One of the most troubling characteristics of these "sensitive zones" is the scale of violence directed at women, particularly those that do not conform to accepted societal standards. By accepted societal standards, I mean wearing conservative Islamic dress, avoiding contact with men from outside of the family, and generally living a life of complete subservience. While she is largely unknown outside of France, Samira Bellil became a household name due to her campaign to fight what is known as "les tournantes." The name literally means "the taking of turns" and is the standard youth slang for "gang rape" in the cités. Her book "Dans l'Enfer des Tournantes" which documents her multiple gang rapes at the hands of boys from her neighbourhood portrays a side of France that largely goes unnoticed abroad. The book is available in English from Amazon.com. For additional information, here is a Reuter's article entitled "Girls Terrorized in France's Macho Ghettos."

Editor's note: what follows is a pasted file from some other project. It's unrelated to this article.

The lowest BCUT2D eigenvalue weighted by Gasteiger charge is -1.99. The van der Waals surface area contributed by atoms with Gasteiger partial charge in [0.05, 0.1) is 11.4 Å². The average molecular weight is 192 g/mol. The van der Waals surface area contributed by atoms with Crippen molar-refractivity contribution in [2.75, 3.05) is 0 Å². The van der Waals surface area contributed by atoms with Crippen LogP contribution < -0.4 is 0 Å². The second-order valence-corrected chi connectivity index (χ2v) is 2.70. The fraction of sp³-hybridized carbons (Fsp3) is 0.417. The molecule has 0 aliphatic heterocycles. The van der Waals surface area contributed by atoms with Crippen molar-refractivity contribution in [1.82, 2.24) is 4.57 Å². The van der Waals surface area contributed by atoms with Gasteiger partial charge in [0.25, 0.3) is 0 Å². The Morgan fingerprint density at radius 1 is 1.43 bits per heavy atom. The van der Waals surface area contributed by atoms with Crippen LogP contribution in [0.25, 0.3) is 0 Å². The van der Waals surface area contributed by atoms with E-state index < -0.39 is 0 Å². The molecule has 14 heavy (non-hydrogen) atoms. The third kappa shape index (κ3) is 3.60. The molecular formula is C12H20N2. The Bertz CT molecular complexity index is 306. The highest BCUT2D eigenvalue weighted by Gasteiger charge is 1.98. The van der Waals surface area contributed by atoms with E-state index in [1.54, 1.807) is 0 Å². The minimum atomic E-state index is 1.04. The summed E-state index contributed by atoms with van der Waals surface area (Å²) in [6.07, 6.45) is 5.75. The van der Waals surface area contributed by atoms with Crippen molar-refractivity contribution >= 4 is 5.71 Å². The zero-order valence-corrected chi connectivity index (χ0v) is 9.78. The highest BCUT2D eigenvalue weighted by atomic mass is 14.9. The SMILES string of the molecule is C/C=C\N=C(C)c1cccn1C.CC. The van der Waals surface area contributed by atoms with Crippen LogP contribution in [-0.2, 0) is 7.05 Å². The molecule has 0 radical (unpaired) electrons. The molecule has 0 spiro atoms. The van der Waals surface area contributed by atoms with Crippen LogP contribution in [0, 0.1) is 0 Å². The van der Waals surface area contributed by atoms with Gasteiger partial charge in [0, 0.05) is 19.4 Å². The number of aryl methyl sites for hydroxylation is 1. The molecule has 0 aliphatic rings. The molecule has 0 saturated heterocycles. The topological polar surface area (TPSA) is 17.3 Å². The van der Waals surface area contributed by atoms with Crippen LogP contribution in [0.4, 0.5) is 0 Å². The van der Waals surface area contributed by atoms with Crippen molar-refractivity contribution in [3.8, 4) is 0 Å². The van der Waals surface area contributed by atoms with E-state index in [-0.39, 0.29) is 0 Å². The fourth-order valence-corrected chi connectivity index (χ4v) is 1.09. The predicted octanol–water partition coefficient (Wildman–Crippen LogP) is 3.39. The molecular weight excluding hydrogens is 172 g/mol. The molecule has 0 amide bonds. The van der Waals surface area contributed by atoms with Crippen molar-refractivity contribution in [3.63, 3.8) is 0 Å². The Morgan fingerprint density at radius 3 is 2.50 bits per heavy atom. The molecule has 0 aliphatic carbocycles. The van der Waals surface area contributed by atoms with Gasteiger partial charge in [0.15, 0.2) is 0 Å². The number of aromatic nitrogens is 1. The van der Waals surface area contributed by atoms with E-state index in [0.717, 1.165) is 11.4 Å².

Sunday, 30 May 2010
It is impossible to talk about French anti-semitism without talking about the defacto no-go zones that have taken root in almost every corner of France. The French euphemism for these regions is officially "les zones urbaines sensibles", or "sensitive urban zones." This turn of phrase is a classical bureaucratic way of applying a somewhat misleading name to an uncomfortable phenomena; by "sensitive", they mean that the government has no permanent control over these regions and that all symbols of French sovereignty such as postal workers, police cars, or fire engines are treated like an invading force and attacked en masse.